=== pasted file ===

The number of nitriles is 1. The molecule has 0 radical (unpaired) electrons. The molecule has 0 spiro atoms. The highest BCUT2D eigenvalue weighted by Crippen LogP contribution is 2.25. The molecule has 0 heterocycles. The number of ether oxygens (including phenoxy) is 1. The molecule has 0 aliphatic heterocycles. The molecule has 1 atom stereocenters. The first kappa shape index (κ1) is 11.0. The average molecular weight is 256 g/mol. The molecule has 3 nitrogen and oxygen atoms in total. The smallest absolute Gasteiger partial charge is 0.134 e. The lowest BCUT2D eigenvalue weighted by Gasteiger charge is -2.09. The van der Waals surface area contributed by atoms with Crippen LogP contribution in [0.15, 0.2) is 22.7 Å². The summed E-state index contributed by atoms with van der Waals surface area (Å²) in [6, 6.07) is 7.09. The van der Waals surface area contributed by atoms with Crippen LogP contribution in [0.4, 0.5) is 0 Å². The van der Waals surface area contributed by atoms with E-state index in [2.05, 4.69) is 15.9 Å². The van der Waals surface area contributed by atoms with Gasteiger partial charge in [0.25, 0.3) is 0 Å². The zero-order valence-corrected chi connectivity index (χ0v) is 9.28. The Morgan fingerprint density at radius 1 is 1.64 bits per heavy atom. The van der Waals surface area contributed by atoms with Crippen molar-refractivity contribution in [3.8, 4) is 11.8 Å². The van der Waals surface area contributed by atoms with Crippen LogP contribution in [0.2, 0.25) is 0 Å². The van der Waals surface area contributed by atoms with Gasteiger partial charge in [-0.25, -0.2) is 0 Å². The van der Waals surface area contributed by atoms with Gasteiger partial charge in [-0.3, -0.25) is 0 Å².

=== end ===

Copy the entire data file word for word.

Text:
The number of nitriles is 1. The molecule has 0 radical (unpaired) electrons. The molecule has 0 spiro atoms. The highest BCUT2D eigenvalue weighted by Crippen LogP contribution is 2.25. The molecule has 0 heterocycles. The number of ether oxygens (including phenoxy) is 1. The molecule has 0 aliphatic heterocycles. The molecule has 1 atom stereocenters. The first kappa shape index (κ1) is 11.0. The average molecular weight is 256 g/mol. The molecule has 3 nitrogen and oxygen atoms in total. The smallest absolute Gasteiger partial charge is 0.134 e. The lowest BCUT2D eigenvalue weighted by Gasteiger charge is -2.09. The van der Waals surface area contributed by atoms with Crippen LogP contribution in [0.15, 0.2) is 22.7 Å². The summed E-state index contributed by atoms with van der Waals surface area (Å²) in [6, 6.07) is 7.09. The van der Waals surface area contributed by atoms with Crippen LogP contribution in [0.4, 0.5) is 0 Å². The van der Waals surface area contributed by atoms with E-state index in [2.05, 4.69) is 15.9 Å². The van der Waals surface area contributed by atoms with Gasteiger partial charge in [0.25, 0.3) is 0 Å². The zero-order valence-corrected chi connectivity index (χ0v) is 9.28. The Morgan fingerprint density at radius 1 is 1.64 bits per heavy atom. The van der Waals surface area contributed by atoms with Crippen molar-refractivity contribution in [3.8, 4) is 11.8 Å². The van der Waals surface area contributed by atoms with Crippen LogP contribution in [0.2, 0.25) is 0 Å². The van der Waals surface area contributed by atoms with Gasteiger partial charge in [-0.25, -0.2) is 0 Å². The van der Waals surface area contributed by atoms with Gasteiger partial charge in [-0.3, -0.25) is 0 Å².